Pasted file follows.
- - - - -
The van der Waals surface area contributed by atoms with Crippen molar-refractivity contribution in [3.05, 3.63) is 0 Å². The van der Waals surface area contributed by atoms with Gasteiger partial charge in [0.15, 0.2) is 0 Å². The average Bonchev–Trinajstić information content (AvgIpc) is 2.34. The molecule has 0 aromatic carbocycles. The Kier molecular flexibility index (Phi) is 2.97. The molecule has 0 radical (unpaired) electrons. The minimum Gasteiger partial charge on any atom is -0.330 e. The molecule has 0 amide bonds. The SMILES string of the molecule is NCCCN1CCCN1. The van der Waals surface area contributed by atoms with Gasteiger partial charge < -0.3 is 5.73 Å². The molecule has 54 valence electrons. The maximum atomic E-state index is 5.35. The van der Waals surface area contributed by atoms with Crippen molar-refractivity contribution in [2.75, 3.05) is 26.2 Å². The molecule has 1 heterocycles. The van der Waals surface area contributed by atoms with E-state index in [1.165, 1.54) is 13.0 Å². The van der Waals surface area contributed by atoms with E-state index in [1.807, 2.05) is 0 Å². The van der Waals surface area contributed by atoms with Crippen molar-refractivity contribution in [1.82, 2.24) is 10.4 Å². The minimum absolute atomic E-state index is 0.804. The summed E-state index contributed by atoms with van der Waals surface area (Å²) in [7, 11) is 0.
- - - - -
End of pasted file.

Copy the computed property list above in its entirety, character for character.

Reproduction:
The van der Waals surface area contributed by atoms with Crippen molar-refractivity contribution in [3.05, 3.63) is 0 Å². The van der Waals surface area contributed by atoms with Gasteiger partial charge in [0.15, 0.2) is 0 Å². The average Bonchev–Trinajstić information content (AvgIpc) is 2.34. The molecule has 0 aromatic carbocycles. The Kier molecular flexibility index (Phi) is 2.97. The molecule has 0 radical (unpaired) electrons. The minimum Gasteiger partial charge on any atom is -0.330 e. The molecule has 0 amide bonds. The SMILES string of the molecule is NCCCN1CCCN1. The van der Waals surface area contributed by atoms with Gasteiger partial charge < -0.3 is 5.73 Å². The molecule has 54 valence electrons. The maximum atomic E-state index is 5.35. The van der Waals surface area contributed by atoms with Crippen molar-refractivity contribution in [2.75, 3.05) is 26.2 Å². The molecule has 1 heterocycles. The van der Waals surface area contributed by atoms with E-state index in [1.165, 1.54) is 13.0 Å². The van der Waals surface area contributed by atoms with E-state index in [1.807, 2.05) is 0 Å². The van der Waals surface area contributed by atoms with Crippen molar-refractivity contribution in [1.82, 2.24) is 10.4 Å². The minimum absolute atomic E-state index is 0.804. The summed E-state index contributed by atoms with van der Waals surface area (Å²) in [7, 11) is 0.